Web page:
Hyperlipidemia is regarded as an independent risk factor in the development of ischemic heart disease, and it can increase the myocardial susceptibility to ischemia/reperfusion (I/R) injury. Ischemic postconditioning (Postcon) has been demonstrated to attenuate the myocardial injury induced by I/R in normal conditions. But the effect of ischemic Postcon on hyperlipidemic animals is unknown. Hypoxia inducible factor-1 (HIF-1) has been demonstrated to play a central role in the cardioprotection by preconditioning, which is one of the protective strategies except for Postcon. The aim of this study was to determine whether Postcon could reduce myocardial injury in hyperlipidemic animals and to assess whether HIF-1 was involved in Postcon mechanisms. Male Wistar rats underwent the left anterior descending coronary occlusion for 30 min followed by 180 min of reperfusion with or without Postcon after fed with high fat diet or normal diet for 8 weeks. The detrimental indices induced by the I/R insult included infarct size, plasma creatine kinase activity and caspase-3 activity. Results showed that hyperlipidemia remarkably enhanced the myocardial injury induced by I/R, while Postcon significantly decreased the myocardial injury in both normolipidemic and hyperlipidemic rats. Moreover, both hyperlipidemia and I/R promoted the HIF-1alpha expression. Most importantly, we have for the first time demonstrated that Postcon further induced a significant increase in HIF-1alpha protein level not only in normolipidemic but also in hyperlipidemic conditions. Thus, Postcon reduces the myocardial injury induced by I/R in normal and hyperlipidemic animals, and HIF-1alpha upregulation may involve in the Postcon-mediated cardioprotective mechanisms.
Inflammation, characterized by redness, swelling, pain and a sensation of heat, is one of the bodys self-defense systems. Although the inflammation response has an important role in host survival, it also leads to chronic inflammatory diseases. Linalool is a natural compound of the essential oils in several aromatic plants species. It possesses anti-inflammatory, antinociceptive, and other bioactive properties. In the present study, we investigated the protective effects of linalool on inflammation in lipopolysaccharide (LPS)-stimulated RAW 264.7 cells and an LPS-induced in vivo lung injury model.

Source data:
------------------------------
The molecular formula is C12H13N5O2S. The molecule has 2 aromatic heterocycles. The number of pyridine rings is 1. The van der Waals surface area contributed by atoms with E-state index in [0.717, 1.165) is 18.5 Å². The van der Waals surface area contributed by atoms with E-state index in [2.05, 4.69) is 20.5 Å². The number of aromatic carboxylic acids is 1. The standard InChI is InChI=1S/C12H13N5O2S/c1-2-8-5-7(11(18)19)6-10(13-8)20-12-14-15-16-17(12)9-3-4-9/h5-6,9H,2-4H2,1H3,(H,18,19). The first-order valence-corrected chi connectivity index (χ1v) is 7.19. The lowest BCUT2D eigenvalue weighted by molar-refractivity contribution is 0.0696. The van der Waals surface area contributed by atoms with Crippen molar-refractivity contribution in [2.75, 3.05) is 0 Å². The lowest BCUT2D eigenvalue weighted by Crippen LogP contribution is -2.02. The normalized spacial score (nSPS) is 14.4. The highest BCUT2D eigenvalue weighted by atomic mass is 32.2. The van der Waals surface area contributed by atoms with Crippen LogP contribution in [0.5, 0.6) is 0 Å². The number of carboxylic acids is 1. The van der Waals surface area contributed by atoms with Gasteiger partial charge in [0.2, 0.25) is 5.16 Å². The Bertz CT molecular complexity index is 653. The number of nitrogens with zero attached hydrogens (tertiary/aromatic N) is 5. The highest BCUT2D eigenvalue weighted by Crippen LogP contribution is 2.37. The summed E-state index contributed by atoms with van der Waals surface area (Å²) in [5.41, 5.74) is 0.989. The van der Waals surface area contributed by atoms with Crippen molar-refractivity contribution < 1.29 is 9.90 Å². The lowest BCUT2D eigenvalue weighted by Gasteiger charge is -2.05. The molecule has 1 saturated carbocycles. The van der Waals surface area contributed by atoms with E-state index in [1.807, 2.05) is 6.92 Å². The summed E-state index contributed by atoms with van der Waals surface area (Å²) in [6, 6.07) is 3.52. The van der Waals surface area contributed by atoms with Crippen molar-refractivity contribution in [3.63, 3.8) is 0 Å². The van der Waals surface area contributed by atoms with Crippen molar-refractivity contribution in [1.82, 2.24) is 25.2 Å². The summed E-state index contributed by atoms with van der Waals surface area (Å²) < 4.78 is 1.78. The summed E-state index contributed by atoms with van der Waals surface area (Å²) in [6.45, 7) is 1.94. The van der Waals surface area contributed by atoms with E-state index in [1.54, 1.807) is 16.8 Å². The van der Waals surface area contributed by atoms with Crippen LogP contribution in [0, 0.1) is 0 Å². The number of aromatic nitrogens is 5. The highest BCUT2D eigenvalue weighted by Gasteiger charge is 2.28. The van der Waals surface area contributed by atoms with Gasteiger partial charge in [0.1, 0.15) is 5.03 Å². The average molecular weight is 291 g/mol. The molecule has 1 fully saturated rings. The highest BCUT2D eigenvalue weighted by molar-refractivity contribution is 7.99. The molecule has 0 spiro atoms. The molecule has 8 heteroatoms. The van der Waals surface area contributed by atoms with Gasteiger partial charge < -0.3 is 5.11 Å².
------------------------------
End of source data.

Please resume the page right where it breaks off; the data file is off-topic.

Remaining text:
Human placenta-derived mesenchymal stem cells (P-MSCs) have drawn increasing attention in the field of stem cell research due to their potential in clinical applications as well as their rich and easy to procure cell source. While studies demonstrating the potential of P-MSCs for therapeutic transplantations have been documented, a clinically compliant procedure for P-MSC expansion in vitro has yet to be established. To this end, previous studies have demonstrated that MSCs of bone marrow and cord blood origins cultured in human cord blood serum (hCBS) are comparable to those cultured in fetal bovine serum (FBS), indicating that hCBS may be an alternative to FBS for the development of in vitro cell expansion procedures free of animal components. However, stem cells from origins other than bone marrow or cord blood, particularly from human placental tissues, which have demonstrated a good potential for clinical applications, have not been characterized under similar conditions. In this study, in an attempt to define a clinically compliant protocol for P-MSC expansion in vitro, we examined the effects of human hCBS as a replacement for FBS on cell proliferation capacity, differentiation potential, MSC-specific phenotypic expression and the genetic stability of P-MSCs in cultures. P-MSCs expanded in vitro in autologous hCBS maintained the capacity of self?renewal and expressed surface antigens characteristic of bone marrow-derived mesenchymal stem cells. Under differentiation conditions, the P-MSCs expanded in hCBS developed into adipogenic, osteogenic and neurogenic cell phenotypes. Chromosomal karyotyping and single cell gel electrophoresis analysis demonstrated that P-MSCs cultured in autologous hCBS were genetically stable. These results suggest that autologous hCBS may be used as an alternative to FBS for the in vitro expansion of P-MSCs for clinical applications.